I muttered a weak, “Why don’t you drive properly?” Everyone knows what cabbies say to that. I called husband and code-worded my fear. He asked me to get off. Get off? In the middle of nowhere? Stand on the highway with my bags and beg some auto to go my way? And what to tell this guy? How to not create a scene, feel helpless and mouth the dirty? I sat put.

Women are a broad spectrum group. I’m neither among those that’ll be happy with women’s day free manicures, show window’s amazing ingenuity in reflecting pink through next-to-nothing clothing or hassling men to make anniversaries/women’s day/valentine’s day special; nor among the coin-size bindi-ed, handloom sari-ed, Arnab Goswami-silencing ones. I am not a woman of extraordinary courage and I’m in majority. We’re the ones that are walking through life on an Alert mode forever.

So I welcome the Criminal Law (Amendment) Bill 2013 passed in the Lok Sabha earlier in March. It makes acid throwing, stalking, trafficking, employing a trafficked person, voyeurism (making videos) punishable offences. A policeman who does not take a rape complaint also faces jail now.

The 24x7 news channels hyperventilated and singularly dismissed the new bill on the only two issues it did not address.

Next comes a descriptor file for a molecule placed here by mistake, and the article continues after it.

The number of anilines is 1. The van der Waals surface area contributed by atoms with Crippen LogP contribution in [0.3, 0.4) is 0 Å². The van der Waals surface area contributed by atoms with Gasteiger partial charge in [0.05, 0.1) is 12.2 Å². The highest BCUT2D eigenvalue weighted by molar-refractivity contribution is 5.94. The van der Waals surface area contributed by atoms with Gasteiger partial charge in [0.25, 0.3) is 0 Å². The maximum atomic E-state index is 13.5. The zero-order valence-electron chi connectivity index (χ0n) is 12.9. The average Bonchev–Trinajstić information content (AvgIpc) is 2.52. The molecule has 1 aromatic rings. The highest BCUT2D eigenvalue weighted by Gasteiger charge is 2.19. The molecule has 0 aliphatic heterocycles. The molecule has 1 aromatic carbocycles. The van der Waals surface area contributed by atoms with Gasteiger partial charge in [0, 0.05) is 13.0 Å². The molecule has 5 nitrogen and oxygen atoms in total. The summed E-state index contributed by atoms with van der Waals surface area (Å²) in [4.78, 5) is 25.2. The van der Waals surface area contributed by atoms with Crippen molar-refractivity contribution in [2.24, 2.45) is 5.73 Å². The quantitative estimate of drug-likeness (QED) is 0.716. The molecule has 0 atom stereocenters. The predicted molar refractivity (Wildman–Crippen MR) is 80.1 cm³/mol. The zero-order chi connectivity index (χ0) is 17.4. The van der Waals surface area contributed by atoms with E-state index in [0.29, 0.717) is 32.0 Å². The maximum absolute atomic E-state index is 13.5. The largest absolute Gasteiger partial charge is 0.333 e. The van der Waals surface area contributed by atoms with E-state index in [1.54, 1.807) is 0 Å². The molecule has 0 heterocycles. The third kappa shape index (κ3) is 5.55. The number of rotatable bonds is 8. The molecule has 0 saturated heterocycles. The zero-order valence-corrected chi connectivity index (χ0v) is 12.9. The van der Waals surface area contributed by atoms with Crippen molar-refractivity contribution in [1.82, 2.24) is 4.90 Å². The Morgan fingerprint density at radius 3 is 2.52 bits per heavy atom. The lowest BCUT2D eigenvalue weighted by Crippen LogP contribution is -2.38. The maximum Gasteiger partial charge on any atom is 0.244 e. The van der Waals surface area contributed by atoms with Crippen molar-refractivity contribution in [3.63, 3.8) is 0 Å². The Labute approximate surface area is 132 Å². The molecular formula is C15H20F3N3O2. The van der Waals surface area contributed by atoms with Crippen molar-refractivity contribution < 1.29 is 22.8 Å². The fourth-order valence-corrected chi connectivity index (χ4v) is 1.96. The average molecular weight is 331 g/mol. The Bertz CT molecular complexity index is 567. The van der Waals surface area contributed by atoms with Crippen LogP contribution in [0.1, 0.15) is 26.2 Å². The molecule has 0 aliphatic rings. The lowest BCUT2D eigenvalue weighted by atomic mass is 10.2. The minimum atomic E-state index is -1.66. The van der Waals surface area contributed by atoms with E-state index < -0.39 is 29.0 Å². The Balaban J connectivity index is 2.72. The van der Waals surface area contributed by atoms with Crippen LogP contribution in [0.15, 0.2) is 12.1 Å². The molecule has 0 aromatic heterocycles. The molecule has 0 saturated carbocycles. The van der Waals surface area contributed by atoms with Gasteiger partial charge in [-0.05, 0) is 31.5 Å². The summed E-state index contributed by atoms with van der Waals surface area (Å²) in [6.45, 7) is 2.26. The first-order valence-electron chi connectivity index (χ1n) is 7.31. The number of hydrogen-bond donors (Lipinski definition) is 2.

I don’t understand marital rape. It plain amounts to domestic violence, sexual abuse. It is explained as women forced to have sex by their husband, ex-husbands, partners. The latter two are categories of ‘marital’? Preeti Jain crying ‘rape’? Secondly, we cannot make laws on statistics alone. Tomorrow, in a more equal society, will there be husband-rape? Or will a man have to suffer in silence because of his macho image? Spousal rape makes little sense because one doesn't just keep living with a rapist.  

The lowering of age of consensual sex… I was ‘hmm…’ about this till I read this, “a 17 year old who is a victim of sexual offense committed by another 17 year old will be treated as an adult victim/witness while the perpetrator will be tried as a child under the Juvenile Justice Act.” (Tulir - Centre for the Prevention and Healing of Child Sexual Abuse). And of course, it has been pointed out that victims of rape in this 16-18 age-group would be coerced to admit it was consensual.

Protesting sisters and (their) bhai-logs in armbands, please take a rest and READ the amendment. Do not trust the Shankar Breathless Mahadevanesque newschannels to give you everything on a pink platter. If you then need a new cause, here’s one I found, Wiki tells: “In Taiwan, International Women's Day is marked by the annual release of a government survey on women's waist sizes, accompanied by warnings that weight gain can pose a hazard to women's health.”  Don’t you smell political conspiracy, hidden agenda, and vote-bank politics behind our government’s blatant disregard of this crucial step towards women’s safety?